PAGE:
Wes CrawfordWes began his professional music career after graduating with a B.S. in Psychology at Virginia Tech. Soon thereafter, he began performing drumset with the extraordinary Jazz/R&B singer Jane L. Powell, a musical association that lasted eleven years and continues as a managerial relationship. The group toured throughout North America and the Caribbean performing at festivals, universities, resorts, nightclubs, and cruise ships. They opened for such acts as Ray Charles, Melba Moore, Freddie Jackson, Lou Rawls, The Crusaders, Joan Jett, Ernie Watts, and Paula Poundstone, and occasionally performed alongside artists such as Tony Bennett, O.C. Smith, and Dorothy Moore. The 1,300 colleges and universities comprising the National Association for Campus Activities voted the group Entertainer of the Year in 1990, their highest honor, and Jazz Artist of the Year for 1990-1992. During these years of touring, Wes also recorded two albums with Ms. Powell as well as for several outside artists. Wes also conducted electronic percussion seminars at VA Tech and at the Virginia Governor’s School for the Gifted. In 1992, Wes settled with his family in the Washington, DC area as an independent artist on drumset and percussion where he currently performs and records with acts such as Shahin & Sepehr (Higher Octave/Narada world music recording artists), Cocktail Nuts (aka “C-NUTS”- Jazz versions of rock classics, on Wildchild/Mapleshade Records), mrudangam virtuoso Umayalpuram K. Shivaraman (including a clinic at PASIC 2000 and a featured performance at Baltimore Drum Day 2000), Squeeze Bayou (1998 winners of the “Best Non-Louisiana-Based Cajun Band Recording” awarded by the Cajun French Music Association), and Night Life (high-energy show band). Wes has also regularly performed and/or recorded with Aisha Kahlil (of Sweet Honey in the Rock), Eva Cassidy, Catalyst Events’ “Beatswork!,” Zydeco Crayz, Mary Ann Borelli, “Oh Susannah!”, Sugar Jones, and Armadillo recording artist Daryl Davis. His other noteworthy performances and recordings include those with the David Bach Consort (2nd place winner in the 1998 BET unsigned band video contest), Hennesy Jazz Search regional winner Jerry Gordon, and performances with Milestone recording artist Ron Holloway. Wes considers education to be an important link to the future of the percussive arts and teaches drumset privately and at Goucher College in Baltimore, MD. He also performs in public school assemblies with Mosaic, which provided the musical instruction and curriculum for the 2000 Maryland Artist/Teacher Institute. Wes serves as the Director of the annual Drumset And Percussion Camp of the Goucher Summer Arts Institute and as Vice-President of the MD/DE chapter of the Percussive Arts Society. In 2000, Wes started MusicAndGames4U.com, a site to feature his interactive educational media such as his popular “Drumset Play-Along DVD.” His latest “A Rhythmic Murder Mystery” interactive DVD features a solo electronic drumset concert, which he also performs live. Wes holds Associate Artist relationships with Maryland Drum Company and with Trueline Drumsticks, and he occasionally works as Music Consultant for the not-for-profit Sustainable Environments for Health + Shelter.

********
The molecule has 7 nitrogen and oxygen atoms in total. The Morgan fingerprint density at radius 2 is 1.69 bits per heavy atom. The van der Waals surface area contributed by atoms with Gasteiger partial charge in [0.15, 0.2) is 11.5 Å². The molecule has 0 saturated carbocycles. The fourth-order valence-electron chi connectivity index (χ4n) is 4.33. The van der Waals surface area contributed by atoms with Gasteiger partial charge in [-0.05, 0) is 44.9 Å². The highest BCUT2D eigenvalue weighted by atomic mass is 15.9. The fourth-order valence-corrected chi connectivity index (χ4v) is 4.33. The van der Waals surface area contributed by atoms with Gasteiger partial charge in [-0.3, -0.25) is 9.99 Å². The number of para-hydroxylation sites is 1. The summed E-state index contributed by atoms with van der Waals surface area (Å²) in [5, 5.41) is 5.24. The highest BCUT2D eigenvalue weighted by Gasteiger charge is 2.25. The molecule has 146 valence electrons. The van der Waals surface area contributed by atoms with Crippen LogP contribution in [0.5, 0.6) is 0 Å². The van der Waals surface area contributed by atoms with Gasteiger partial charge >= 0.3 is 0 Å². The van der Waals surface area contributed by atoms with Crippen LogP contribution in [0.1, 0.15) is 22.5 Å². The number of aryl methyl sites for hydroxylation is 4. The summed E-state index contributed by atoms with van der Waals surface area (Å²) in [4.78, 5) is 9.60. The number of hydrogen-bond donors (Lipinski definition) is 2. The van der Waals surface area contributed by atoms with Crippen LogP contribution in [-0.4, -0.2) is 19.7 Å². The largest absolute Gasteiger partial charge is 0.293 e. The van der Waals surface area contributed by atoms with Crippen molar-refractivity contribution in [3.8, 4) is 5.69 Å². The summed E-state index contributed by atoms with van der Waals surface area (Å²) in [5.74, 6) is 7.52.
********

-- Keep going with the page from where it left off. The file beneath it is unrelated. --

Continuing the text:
Wes Crawford: Hi! I am Wes Crawford, and now we are going to explore three-stroke patterns.